By Brad Weissberg/Nov. 19, 2017
Navigating the state-by-state licensing and operating procedures of cannabis enterprises has created a major headache for many companies trying to figure out what businesses are legit and who is flaunting the legal system. CannaBiz Media’s Marijuana Licensing Database was designed to bring order to that chaos.
The database currently lists 8352 cultivators, 3777 manufactures, 4778 dispensaries and 4952 retailers spread out over the U.S. states with both recreational and medical where legal licenses to open shop have been issued, as well as Puerto Rico and Canada.
Ed Keating along with Larry Schwartz founded CannaBiz Media in 2014 and went live with their database in 2016.
Ed Keating, cofounder, CannaBiz Media.
“We are a business-to-business database that tracks every legal license to every facet of the cannabis business chain,” said Keating, who comes from a publishing and compliance background. “Most industries benefit from having a good, solid business-to-business database of all the players. We didn’t see anyone else doing it and dove in and started compiling the information and now we have over 20,000 records.”
“We built this product for B-to-B companies that are trying to reach license holders for folks who need to have sales intelligence and stay competitive,” he said. “We have virtually every license in the United States in our database. We built this out as a CRM to help you reach who you want to reach.”
The database also includes maps that show where in a region cannabis business are located.
“We have people selling Greenhouses trying to get to the cultivators; we have people selling security services trying to get to manufacturers and dispensaries; we have some customers who use the product to do mapping to figure out where to open,” said Keating.
To be listed in the database is free, unlike consumer-oriented directories such as Weedmaps or Leafly. “We are strictly subscription based,” explained Keating. “To be listed a business must have a permit from the state, a regulatory agency, or a local jurisdiction.”
Keating said that Canna Biz Media checks with the regulators to make sure that a listing is accurate and up-to-date.
The service is sold by subscription. “We have users who are trying to reach the industry whether it be cultivators, manufactures, dispensary owners, and retails and we put all of their names right in front of the subscriber taking away hours and hours of legwork trying to figure out who to reach by themselves.”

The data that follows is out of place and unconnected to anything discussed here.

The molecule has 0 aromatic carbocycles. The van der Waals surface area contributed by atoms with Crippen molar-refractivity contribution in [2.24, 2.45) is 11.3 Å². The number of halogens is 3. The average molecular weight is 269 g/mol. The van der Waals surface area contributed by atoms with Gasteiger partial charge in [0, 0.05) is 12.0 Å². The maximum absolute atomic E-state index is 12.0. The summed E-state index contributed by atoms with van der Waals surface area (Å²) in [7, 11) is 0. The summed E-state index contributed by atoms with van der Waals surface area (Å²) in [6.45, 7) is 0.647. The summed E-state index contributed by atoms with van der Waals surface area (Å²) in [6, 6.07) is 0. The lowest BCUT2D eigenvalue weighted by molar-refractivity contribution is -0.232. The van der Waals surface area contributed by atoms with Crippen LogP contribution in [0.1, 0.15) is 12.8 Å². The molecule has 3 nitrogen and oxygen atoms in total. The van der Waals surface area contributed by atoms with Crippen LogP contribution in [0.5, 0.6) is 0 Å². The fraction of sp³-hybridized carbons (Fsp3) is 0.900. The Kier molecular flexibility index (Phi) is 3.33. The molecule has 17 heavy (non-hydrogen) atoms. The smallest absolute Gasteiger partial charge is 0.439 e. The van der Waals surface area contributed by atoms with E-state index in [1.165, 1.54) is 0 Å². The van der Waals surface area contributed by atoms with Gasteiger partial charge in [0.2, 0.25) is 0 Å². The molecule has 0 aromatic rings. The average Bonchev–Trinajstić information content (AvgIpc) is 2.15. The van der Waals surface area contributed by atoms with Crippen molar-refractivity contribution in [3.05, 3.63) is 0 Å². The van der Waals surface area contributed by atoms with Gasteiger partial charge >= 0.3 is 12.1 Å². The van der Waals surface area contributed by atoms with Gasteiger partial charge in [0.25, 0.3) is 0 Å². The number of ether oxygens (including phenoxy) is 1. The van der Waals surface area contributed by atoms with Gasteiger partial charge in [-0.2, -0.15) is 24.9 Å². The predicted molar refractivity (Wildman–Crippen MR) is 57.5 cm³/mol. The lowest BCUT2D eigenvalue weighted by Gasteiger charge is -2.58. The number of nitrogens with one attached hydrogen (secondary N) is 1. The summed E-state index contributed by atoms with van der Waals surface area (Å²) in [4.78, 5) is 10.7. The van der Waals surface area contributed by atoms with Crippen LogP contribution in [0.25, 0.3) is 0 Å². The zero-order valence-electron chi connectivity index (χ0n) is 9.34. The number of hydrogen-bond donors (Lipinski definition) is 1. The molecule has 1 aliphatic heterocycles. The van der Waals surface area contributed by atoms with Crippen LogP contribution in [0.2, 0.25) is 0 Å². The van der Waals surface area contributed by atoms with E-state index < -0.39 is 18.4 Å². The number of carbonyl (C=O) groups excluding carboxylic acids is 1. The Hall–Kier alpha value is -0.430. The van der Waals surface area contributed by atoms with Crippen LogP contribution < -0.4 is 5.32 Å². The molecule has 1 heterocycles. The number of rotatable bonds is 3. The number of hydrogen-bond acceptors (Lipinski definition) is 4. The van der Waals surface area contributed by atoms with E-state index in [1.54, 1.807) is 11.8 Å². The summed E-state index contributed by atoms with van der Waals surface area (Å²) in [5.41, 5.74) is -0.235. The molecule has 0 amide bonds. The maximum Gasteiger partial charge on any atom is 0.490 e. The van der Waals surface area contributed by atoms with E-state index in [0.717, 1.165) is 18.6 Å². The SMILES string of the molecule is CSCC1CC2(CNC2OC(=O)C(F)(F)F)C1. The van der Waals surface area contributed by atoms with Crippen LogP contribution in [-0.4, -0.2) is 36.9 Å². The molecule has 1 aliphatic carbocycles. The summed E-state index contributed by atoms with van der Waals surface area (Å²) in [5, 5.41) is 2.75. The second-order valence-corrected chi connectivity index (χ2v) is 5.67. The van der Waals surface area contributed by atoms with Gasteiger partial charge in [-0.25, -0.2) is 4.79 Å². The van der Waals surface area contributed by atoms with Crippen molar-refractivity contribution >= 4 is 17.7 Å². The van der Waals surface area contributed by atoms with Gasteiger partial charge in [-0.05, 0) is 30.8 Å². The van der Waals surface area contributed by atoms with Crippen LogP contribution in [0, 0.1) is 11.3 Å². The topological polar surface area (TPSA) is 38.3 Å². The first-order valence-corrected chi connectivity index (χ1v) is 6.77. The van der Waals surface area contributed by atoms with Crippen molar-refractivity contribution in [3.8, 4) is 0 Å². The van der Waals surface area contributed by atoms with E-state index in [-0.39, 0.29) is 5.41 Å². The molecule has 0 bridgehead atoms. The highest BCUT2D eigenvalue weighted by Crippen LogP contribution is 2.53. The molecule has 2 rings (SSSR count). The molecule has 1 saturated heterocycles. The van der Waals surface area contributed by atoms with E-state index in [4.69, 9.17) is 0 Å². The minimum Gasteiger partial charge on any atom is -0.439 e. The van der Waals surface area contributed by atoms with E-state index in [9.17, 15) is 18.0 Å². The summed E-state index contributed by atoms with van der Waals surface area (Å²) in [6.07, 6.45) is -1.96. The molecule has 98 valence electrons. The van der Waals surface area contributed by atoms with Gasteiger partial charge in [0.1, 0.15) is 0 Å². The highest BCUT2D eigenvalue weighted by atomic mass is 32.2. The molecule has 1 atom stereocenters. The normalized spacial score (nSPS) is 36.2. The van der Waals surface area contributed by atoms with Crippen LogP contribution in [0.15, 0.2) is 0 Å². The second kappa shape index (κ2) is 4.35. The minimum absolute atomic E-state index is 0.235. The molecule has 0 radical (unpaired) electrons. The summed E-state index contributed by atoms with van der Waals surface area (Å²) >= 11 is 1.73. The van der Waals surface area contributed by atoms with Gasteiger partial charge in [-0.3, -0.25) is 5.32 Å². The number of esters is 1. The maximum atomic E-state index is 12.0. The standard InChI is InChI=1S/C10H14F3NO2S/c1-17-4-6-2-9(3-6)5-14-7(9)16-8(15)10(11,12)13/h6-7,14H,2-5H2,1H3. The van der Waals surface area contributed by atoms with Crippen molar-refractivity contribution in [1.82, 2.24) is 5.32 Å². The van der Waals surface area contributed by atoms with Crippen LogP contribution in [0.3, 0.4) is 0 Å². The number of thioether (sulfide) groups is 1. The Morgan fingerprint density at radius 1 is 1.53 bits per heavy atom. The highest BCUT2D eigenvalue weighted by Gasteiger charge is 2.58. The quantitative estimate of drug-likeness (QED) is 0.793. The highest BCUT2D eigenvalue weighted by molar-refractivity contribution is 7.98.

Pricing works like this: a trial package costs $300 monthly; a startup package costs $3,600 yearly; a group package costs $5,000 yearly; and the enterprise package costs $10,000 yearly. All packages allow the subscriber to access all of the licenses in the database. The differences come in how many lists the user can create and how many emails the user can send.
Email addresses are blocked. Sending an email requires making a list and having Canna Media send your message to the list you’ve created. The trial package does not allow you to send any emails. The startup allows you to 2,000 a month. Group packages allow 5,000 emails a month. The enterprise package allows 25,000 emails a month. The same numbers apply to exporting the data.
The database also has the original license application that business filed to get their license.
Users can also create lists of data they want to be alerted to when changes to that list are made. “If a user wants to know that a new cultivator has opened in a certain area, we’ll send an alert,” said Keating.
Keating did not disclose the amount of subscribers but did say that “we’ve been growing quite a bit this year” and did not want disclose revenue growth or employee count.
The site contains a news section that follows recalls, application info and state rules.
New to the database is the California Scorecard, which shows which municipalities and cities allow cannabis business and which have placed bans. “There’s a lot of bans in California and if your sales force knows this they can target effectively.”